Coping With a Difficult Former Spouse as You Co-Parent

couple having an arguement

By Michele Germain, LCSW

Consider that this co-parenting situation with your former spouse is a spiritual test. The immediate goal is to resolve the current issue, but the ultimate goal is to walk away from any interaction, no matter how unpleasant, with a greater connection to your soul.

Think of the last time you were with your former ex-spouse. What happened? How did you feel? What did you do or say? When we are trying to cope with a stressful event or stressful people, we can go into three modes of unhealthy responses. We can go into flight – withdraw physically or emotionally, we can go into fight mode, attack or defend, or we can freeze, stay put but go physically numb and block out most of what is happening. Now ask yourself: which of these behaviors do you engage in when interacting with your ex-spouse? None of these behaviors will help you or your children. There is a saying in Alcoholics Anonymous that states, “Insanity is doing the same thing over and over again and expecting different results.” Is this you?

woman pointing finger at man

When you are separated and single, you will have increasing pressure to do more and more with fewer resources. You may be doing most of the parenting and only asking for a little help, or not quite adjusted to your new circumstances, emotionally or financially. This may cause you to be volatile and lead you to experience more stress. Now, it is more critical to learn new behaviors and tools. Take charge of yourself so you don’t feel like a rope tied up in a million knots every time you leave an interaction with your former spouse. As you learn more about yourself you will grow and your children will benefit from your healthy modeling behavior. It will take determination and self-control but it will lead to a healthier “you.”

Here are some tools to keep with you and practice when faced with difficult behavior from your former spouse.

Redefine your Relationship in Your Mind

Stop thinking of your relationship as a combat zone. Using the term “the children’s father or mother" is better than referring to them as your “ex.” When possible, disengage in all areas except co-parenting. While interacting with your former spouse, speak slowly during the conversation; this will keep your centered and calm. Know that the pain that your partner is inflicting on you represents the pain he/she feels inside themselves. Remind yourself of this as often as necessary. If you are verbally attacked or become frustrated, do not attack back. Take a deep breath and do not respond for a moment. Then ask if they want to continue at another time.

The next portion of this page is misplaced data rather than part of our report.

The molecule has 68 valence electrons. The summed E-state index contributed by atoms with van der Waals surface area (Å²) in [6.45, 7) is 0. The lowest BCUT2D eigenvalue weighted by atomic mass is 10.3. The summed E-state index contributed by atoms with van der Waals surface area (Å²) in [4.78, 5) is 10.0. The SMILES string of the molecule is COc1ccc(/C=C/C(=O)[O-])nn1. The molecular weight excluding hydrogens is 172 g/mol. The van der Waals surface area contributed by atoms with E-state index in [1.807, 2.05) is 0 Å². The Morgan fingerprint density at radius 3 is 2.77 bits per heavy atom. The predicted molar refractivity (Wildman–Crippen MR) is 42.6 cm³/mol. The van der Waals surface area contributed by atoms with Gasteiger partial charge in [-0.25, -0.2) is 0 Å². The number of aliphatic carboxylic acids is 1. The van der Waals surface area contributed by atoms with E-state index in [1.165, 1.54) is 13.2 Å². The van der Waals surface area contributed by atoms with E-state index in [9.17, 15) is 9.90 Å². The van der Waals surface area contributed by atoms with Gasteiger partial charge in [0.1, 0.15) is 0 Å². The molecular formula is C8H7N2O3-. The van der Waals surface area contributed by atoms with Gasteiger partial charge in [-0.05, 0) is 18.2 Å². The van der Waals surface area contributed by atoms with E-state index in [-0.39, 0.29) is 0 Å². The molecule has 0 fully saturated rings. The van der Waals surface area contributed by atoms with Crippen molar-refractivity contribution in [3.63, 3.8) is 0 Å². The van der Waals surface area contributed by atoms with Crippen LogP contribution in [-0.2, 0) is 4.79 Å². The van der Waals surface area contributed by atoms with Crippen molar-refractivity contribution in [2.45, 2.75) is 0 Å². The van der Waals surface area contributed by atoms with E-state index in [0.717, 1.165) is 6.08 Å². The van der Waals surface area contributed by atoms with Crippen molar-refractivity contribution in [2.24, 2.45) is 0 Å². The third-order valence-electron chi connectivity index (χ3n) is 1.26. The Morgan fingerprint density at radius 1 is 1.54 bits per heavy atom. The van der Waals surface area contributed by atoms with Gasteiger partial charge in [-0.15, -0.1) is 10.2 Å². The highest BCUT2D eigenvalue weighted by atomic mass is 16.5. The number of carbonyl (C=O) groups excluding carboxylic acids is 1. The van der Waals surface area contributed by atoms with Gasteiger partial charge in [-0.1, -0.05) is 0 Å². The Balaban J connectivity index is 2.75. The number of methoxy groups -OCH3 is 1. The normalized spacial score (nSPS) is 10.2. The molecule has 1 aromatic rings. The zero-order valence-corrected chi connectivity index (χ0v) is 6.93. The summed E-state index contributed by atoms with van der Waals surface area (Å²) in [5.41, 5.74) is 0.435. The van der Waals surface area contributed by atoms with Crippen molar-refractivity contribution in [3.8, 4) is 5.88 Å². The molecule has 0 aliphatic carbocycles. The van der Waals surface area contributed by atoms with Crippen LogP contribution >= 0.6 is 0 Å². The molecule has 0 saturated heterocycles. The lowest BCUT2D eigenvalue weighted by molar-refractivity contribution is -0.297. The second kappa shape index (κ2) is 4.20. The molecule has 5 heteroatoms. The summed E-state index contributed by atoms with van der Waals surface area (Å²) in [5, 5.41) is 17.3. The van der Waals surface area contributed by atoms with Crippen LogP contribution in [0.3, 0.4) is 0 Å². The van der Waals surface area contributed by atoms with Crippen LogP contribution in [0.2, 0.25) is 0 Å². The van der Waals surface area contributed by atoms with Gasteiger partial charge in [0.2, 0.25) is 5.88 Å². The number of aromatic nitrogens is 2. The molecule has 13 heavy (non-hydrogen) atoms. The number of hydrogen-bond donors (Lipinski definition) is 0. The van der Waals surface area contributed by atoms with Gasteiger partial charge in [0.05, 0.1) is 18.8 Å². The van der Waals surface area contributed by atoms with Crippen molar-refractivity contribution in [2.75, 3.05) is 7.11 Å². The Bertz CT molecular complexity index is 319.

Be Aware of Your Body and Keep Yourself Centered

Feel your feet on the floor, connect with your breathing and drop your shoulders. As you connect and relax your body, your thoughts will slow down. It is important to always make a request during your conversations, not demands. A request sounds like “would you be willing to ____”, whereas a demand sounds like “you need to ____”. Keep your tone neutral, not hostile, and be brief. Do not say any more than you need to. Keep out any emotional content, such as: "I am so upset you did ___." Here are some phrases to try when solutions to the co-parenting issues are not being resolved during the conversation because of an uncooperative former spouse.

  • Let me make sure I understand what you are saying.

  • What specifically are you asking of me?

  • Let’s try talking this through at another time.

  • I don’t think you understand what I am saying. Let me try again.

  • Could you tell me what you hear me saying?

  • Let me make a few more proposals.

  • I know you want what is best for the children.

  • It was really helpful to the children when you did _____ last week.

When all else fails, it is better to let the person know that you would like to set up another time to work this through.

couple having a fight

You must be willing to see how you are contributing to your own distress. Do this by taking responsibility for yourself, and give up expecting the other to behave differently. If you don’t give up trying to fix them, get them to understand, or validate your hard work, you will continue to feel powerless and a victim of your former spouse’s behavior.

This co-parenting situation is your master teacher. It is forcing you to evolve and delve deeper into your spiritual center. You must be able to release and let go of your pain and reactions to your former partner. If you give it your best, you will master the situation and come out with a greater ability to face any difficult person in your life. Know that you are healing your mind and body, and are finding your soul. That is the gift.

About the Author:

Michele Germain, author of The Jill Principle: A Woman's Guide to Healing Your Spirit after Divorce or Breakup, has a master’s degree in social work from Wayne State University and is licensed as a Clinical Social Worker and Marriage Family Therapist in California. She is a Certified Bioenergetic Analyst, offering an approach that resolves the emotional pain remaining in the body, increasing the individuals well being and capacity for pleasure. She conducts workshops and seminars on a variety of mental health topics and life changing issues. She has appeared on radio, cable television and in print media, and has lectured aboard major cruise lines such as the Pearl and Royal Caribbean. For more information and to sign up for her free newsletter visit